When Kendrick Lamar unleashed his fourth studio album DAMN. last week, the star took his show-stopping performance at Coachella as an opportunity to create a short film titled The Damn Legend of Kung Fu Kenny around a classic hip-hop trope: kung fu.
With actor Don Cheadle (whose Rush Hour 2 character Kenny inspired the Compton rapper's nickname Kung Fu Kenny) in the "DNA." video, Lamar is the latest artist in a long line of rap superstars to build a creative aesthetic around martial arts, with numerous names throughout the past 30 years finding inspiration in the ancient combative art.
Fists up: Here are some of the most notable kung fu-inspired tracks in hip-hop history.
GZA, "Liquid Swords"
"When I was little, my father was famous/ He was the greatest samurai in the empire," starts the title track of GZA's 1995 epic Liquid Swords album, featuring the ultimate team-up between fierce kung fu awesomeness and a hip-hop great. For Wu-Tang member GZA's second solo effort, the rapper expertly wove martial arts themes throughout the entire project, whether it was the album's badass artwork depicting an epic fight to incorporating dialog from the 1980 cult classic film Shogun Assassin. It's a prime example of two art forms melding into one beautiful soundtrack worthy for even the most skilled warrior.
GZA Feat. Method Man, "Shadowboxin'"
Allow them to demonstrate the skill of the Shaolin! GZA's Liquid Swords was so epic it merits more than one notch on any respectable kung fu hip-hop playlist. Featuring Method Man, "Shadowboxin'" features dialog from the kung fu flick Shaolin vs. Lama and samples Memphis soul singer Ann Peebles' "Trouble, Heartaches and Sadness." Coupled with GZA and Method Man's unflinching lyrics ("Allow me to demonstrate/ That's right, you corny a--/ The skill of Shaolin, rap motherf---ers"), the track is another Liquid Swords standout.
Wu-Tang Clan, "Shame on a N---a"
A year before GZA went solo with Liquid Swords, his crew the Wu-Tang Clan firmly based their creative themes around kung fu with their 1993 smash album, Enter the Wu-Tang (36 Chambers). Named after the 1978 film The 36th Chamber of the Shaolin, the album kicks off with instant classic "Shame on a N---a" and the sounds of an epic fight, only getting more rough and tumble from there. One of the most acclaimed and influential albums in music history (it's credited for bringing the rap scene back to New York and went platinum within a year), Enter the Wu-Tang served as a harbinger for the numerous hip-hop and kung fu collabs to come.
RZA, "Chi Kung"
Another Wu-Tang member obsessed with kung fu, RZA's "Chi Kung" is named after a practice otherwise known as "Qigong" which is made up of movements that are repeated multiple times. RZA's track, however, is a bit more menacing with the the rapper's on-the-nose rhymes when it comes to specific fighting techniques. "We use tai chi to deflect off our enemy," he spits on the 2003 track. "Five poisons, from the Clan there's no remedy." The song comes courtesy of the rapper's third album, the humbly titled Birth of a Prince.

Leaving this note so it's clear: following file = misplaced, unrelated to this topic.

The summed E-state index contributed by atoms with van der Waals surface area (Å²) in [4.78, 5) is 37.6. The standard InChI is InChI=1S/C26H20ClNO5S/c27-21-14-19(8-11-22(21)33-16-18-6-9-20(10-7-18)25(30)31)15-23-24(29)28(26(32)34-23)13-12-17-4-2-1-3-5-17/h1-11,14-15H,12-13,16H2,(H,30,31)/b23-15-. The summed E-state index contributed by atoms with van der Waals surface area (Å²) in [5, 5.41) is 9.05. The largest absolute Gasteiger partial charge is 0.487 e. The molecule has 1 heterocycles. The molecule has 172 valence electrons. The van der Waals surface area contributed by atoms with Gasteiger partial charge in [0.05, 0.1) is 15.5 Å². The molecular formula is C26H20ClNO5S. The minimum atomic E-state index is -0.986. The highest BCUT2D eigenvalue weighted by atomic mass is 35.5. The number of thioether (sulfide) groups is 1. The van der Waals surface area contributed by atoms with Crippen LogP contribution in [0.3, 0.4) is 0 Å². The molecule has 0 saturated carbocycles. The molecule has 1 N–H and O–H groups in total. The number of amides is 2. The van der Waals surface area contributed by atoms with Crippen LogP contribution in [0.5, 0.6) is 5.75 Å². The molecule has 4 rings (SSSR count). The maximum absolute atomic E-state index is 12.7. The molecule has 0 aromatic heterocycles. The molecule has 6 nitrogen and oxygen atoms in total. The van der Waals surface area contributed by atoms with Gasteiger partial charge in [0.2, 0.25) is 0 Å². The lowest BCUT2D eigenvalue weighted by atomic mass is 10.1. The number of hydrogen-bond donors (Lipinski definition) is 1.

Baauer Feat. Pusha T & Future, "Kung Fu"
Bringing a hip-hop-meets-kung fu playlist into this century is this pulsating track that combines the talent of "Harlem Shake" mastermind Baauer with rhymes courtesy of Pusha T and Future, respectively. The second single from Baauer's debut 2016 album Aa, "Kung Fu" showcases Future's boasting hook, "Hey and 'bout that boy they 'bout to die today/ Over that girl they 'bout to die today" and touches on themes of drug dealing and fierce fighting with Pusha T menacingly noting, "Counter-clockwise my wrists go."
Afu-Ra, "Mortal Kombat"
A deep cut courtesy of New York City rapper Afu-Ra, "Mortal Kombat" hails from his 2000 album Body of the Life Force, an ode to kung fu fighting that also features Wu-Tang members GZA and Masta Killa. On "Mortal Kombat," Afu-Ra goes into detail on how he'd take down an enemy: "To be specific, I'm comin' through with jiu-jitsu/ Bone crushin' bone breakin' as I get into."
Ghostface Killah, "Mighty Healthy"
Back to the Wu-Tang! Another 2000-era kung fu inspired track, Ghostface Killah's unrelenting "Mighty Healthy" from his album Supreme Clientele opens with a sample from the battle-heavy Shaw Brothers classic Shaolin Rescuers. The entire Supreme album is angry and raw, perhaps a result of the fact that Ghostface served a six-month prison sentence on a weapons charge in the midst of production.
"The Karate Rap"
So this might not be one of the best kung fu-inspired rap tracks ever -- in fact, it may be the worst -- but it's entertaining all the same. A song and video that's too '80s for its own good, "The Karate Rap" was released in 1986 and is all sorts of corny, teaching ka-ra-tay using stale rhymes and a generic beat. Perhaps that's why when the whole bizarre opus resurfaced a few years ago, it proceeded to go viral. And if you're wondering whether they stooped so low as to rhyme the word "karate" with the phrase "train your body"? Well... they did.